Itís not popular in Washington or virtually anywhere else these days to express concern about the rising federal deficit. Congressional Republicans who used to be deficit hawks first voted to cut taxes by $1.5 trillion over the next decade, then rais...
Published: 02/17/18
Editorial: Buckhorn should not appeal verdict in firefighterís case

Editorial: Buckhorn should not appeal verdict in firefighterís case

The city of Tampa should have taken Tanja Vidovic seriously from the start when the Tampa firefighter complained about her treatment in the workplace. Now that a jury and judge have spoken, itís time for City Hall to cut its losses, learn from its mi...
Published: 02/15/18
Updated: 02/16/18
Editorial: CareerSource troubles mount as public trust drops

Editorial: CareerSource troubles mount as public trust drops

The dark cloud enveloping Tampa Bayís job placement centers keeps growing. There are accusations of forged documents, evidence of nepotism and concerns about grossly inflated performance numbers that could be tied to receiving more public money and b...
Published: 02/15/18
Updated: 02/16/18
Editorials: Prayers and platitudes after shootings arenít enough

Editorials: Prayers and platitudes after shootings arenít enough

Even before the victims of another mass shooting at another public school were identified, Gov. Rick Scott, Attorney General Pam Bondi, state legislators and members of Congress rushed to South Florida or to social media to offer their thoughts and p...
Published: 02/15/18
Editorial: DCF review should get to the bottom of Hillsborough foster care issues

Editorial: DCF review should get to the bottom of Hillsborough foster care issues

The Florida Department of Children and Families is right to call for a timely and "comprehensive" review of Hillsborough Countyís foster care system. Though the probe is a reaction to a recent case involving a child who was left unattended, the revie...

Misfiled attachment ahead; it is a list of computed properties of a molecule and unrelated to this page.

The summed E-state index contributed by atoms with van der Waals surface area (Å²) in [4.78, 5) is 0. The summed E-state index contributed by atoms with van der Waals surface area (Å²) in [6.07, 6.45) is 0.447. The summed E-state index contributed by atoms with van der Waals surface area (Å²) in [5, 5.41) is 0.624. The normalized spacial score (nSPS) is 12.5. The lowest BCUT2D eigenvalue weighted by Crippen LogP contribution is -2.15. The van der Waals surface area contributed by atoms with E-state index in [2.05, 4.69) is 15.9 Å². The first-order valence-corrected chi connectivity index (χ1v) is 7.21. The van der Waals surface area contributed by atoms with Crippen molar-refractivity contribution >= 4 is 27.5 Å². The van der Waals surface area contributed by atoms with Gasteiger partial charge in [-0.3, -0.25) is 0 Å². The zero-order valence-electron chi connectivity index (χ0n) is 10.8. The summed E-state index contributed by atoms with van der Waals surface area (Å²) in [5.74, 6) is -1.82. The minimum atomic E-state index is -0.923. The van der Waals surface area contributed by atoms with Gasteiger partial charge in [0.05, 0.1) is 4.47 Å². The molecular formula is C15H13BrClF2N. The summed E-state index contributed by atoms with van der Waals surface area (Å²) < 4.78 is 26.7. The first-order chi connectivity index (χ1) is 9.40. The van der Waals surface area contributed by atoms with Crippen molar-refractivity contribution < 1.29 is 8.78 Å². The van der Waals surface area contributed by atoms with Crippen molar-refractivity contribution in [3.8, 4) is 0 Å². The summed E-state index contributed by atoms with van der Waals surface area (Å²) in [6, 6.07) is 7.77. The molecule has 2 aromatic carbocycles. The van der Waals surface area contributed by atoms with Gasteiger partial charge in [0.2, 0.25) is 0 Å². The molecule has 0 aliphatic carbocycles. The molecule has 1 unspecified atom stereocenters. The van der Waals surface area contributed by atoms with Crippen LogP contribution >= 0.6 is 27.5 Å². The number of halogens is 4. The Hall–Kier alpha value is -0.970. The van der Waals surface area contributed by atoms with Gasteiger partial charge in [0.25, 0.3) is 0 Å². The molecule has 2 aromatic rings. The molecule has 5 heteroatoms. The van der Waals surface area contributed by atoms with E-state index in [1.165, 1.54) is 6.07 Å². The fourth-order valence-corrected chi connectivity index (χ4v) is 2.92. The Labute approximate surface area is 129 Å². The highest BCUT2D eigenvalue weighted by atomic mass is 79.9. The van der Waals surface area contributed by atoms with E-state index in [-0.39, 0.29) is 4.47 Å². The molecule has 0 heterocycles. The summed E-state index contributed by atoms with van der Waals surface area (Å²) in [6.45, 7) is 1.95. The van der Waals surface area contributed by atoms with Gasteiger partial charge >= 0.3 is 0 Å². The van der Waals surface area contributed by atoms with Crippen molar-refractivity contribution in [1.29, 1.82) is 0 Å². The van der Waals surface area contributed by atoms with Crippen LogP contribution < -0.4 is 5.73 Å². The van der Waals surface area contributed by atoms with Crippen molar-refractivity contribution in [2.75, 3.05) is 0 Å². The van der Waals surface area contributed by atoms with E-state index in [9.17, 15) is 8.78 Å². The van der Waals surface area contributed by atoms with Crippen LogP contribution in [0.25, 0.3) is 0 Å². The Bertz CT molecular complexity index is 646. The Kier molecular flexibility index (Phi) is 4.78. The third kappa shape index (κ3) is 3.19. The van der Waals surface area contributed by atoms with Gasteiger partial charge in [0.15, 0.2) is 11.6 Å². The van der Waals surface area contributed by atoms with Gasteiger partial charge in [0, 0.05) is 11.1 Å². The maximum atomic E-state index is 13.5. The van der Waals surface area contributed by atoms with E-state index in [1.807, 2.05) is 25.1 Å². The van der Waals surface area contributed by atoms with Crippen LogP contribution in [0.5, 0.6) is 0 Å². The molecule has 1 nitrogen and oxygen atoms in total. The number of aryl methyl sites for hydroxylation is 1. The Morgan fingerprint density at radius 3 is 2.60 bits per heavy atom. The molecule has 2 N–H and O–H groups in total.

Published: 02/14/18

A Washington Post editorial: Modernize 911 calling before it becomes an emergency

This Friday marks the 50th anniversary of the first 911 emergency call placed in the United States. Since then, uncounted lives have been saved and people helped. It has been a great accomplishment of government.But even as an estimated 240 million 9...
Published: 02/13/18
Updated: 02/14/18
Editorial: Scott, Cabinet cannot be trusted on felonsí voting rights

Editorial: Scott, Cabinet cannot be trusted on felonsí voting rights

Gov. Rick Scott always has been grudging and imperious about restoring the voting rights of felons, requiring them to wait for years before begging the governor and Cabinet to be recognized again as citizens. That arrogance is on full display in a le...
Published: 02/13/18
Another voice: ĎDreamersí donít know whom to trust on immigration

Another voice: ĎDreamersí donít know whom to trust on immigration

Immigrants brought into this country illegally as children by their parents may be wondering whom to trust. The political theater being played out in Washington hasnít settled the status of either the "Dreamers" or the estimated 11 million other undo...
Published: 02/13/18
Editorial: Promising Tampa stadium site for Rays

Editorial: Promising Tampa stadium site for Rays

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Published: 02/09/18
Editorial: Senate should reject Houseís attack on public schools

Editorial: Senate should reject Houseís attack on public schools

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Published: 02/08/18
Updated: 02/13/18